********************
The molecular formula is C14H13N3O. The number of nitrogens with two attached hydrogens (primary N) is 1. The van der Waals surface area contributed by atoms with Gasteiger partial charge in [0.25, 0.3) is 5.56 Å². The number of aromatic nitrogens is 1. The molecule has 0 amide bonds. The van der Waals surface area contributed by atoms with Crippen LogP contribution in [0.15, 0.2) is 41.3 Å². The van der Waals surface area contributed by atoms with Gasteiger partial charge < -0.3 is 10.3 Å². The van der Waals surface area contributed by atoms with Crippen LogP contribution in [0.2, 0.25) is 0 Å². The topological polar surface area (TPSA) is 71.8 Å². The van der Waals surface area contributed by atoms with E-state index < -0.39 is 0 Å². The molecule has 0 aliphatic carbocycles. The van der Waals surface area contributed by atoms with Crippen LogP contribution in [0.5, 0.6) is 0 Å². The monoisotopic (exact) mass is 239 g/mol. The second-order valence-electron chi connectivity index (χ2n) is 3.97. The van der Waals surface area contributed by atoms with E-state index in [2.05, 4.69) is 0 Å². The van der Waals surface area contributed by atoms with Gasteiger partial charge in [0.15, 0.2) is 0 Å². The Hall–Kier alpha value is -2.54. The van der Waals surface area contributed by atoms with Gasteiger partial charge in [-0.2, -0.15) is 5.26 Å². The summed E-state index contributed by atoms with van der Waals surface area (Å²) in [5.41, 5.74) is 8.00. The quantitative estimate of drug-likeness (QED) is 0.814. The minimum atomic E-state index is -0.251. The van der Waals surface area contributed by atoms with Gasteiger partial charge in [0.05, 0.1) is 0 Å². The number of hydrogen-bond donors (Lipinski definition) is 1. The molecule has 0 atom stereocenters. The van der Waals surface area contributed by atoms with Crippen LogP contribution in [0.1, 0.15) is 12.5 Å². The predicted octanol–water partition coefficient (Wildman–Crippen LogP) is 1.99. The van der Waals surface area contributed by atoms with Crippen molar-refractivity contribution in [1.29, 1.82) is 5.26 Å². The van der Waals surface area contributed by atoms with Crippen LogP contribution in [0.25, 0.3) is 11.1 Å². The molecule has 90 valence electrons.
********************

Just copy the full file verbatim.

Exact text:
The molecular formula is C14H13N3O. The number of nitrogens with two attached hydrogens (primary N) is 1. The van der Waals surface area contributed by atoms with Gasteiger partial charge in [0.25, 0.3) is 5.56 Å². The number of aromatic nitrogens is 1. The molecule has 0 amide bonds. The van der Waals surface area contributed by atoms with Crippen LogP contribution in [0.15, 0.2) is 41.3 Å². The van der Waals surface area contributed by atoms with Gasteiger partial charge < -0.3 is 10.3 Å². The van der Waals surface area contributed by atoms with Crippen LogP contribution in [0.2, 0.25) is 0 Å². The topological polar surface area (TPSA) is 71.8 Å². The van der Waals surface area contributed by atoms with E-state index < -0.39 is 0 Å². The molecule has 0 aliphatic carbocycles. The van der Waals surface area contributed by atoms with Crippen LogP contribution in [0.5, 0.6) is 0 Å². The monoisotopic (exact) mass is 239 g/mol. The second-order valence-electron chi connectivity index (χ2n) is 3.97. The van der Waals surface area contributed by atoms with E-state index in [2.05, 4.69) is 0 Å². The van der Waals surface area contributed by atoms with Gasteiger partial charge in [0.15, 0.2) is 0 Å². The Hall–Kier alpha value is -2.54. The van der Waals surface area contributed by atoms with Gasteiger partial charge in [-0.2, -0.15) is 5.26 Å². The summed E-state index contributed by atoms with van der Waals surface area (Å²) in [5.41, 5.74) is 8.00. The quantitative estimate of drug-likeness (QED) is 0.814. The minimum atomic E-state index is -0.251. The van der Waals surface area contributed by atoms with Gasteiger partial charge in [0.05, 0.1) is 0 Å². The number of hydrogen-bond donors (Lipinski definition) is 1. The molecule has 0 atom stereocenters. The van der Waals surface area contributed by atoms with Crippen LogP contribution in [0.1, 0.15) is 12.5 Å². The predicted octanol–water partition coefficient (Wildman–Crippen LogP) is 1.99. The van der Waals surface area contributed by atoms with Crippen molar-refractivity contribution in [1.29, 1.82) is 5.26 Å². The van der Waals surface area contributed by atoms with Crippen LogP contribution in [0.25, 0.3) is 11.1 Å². The molecule has 90 valence electrons.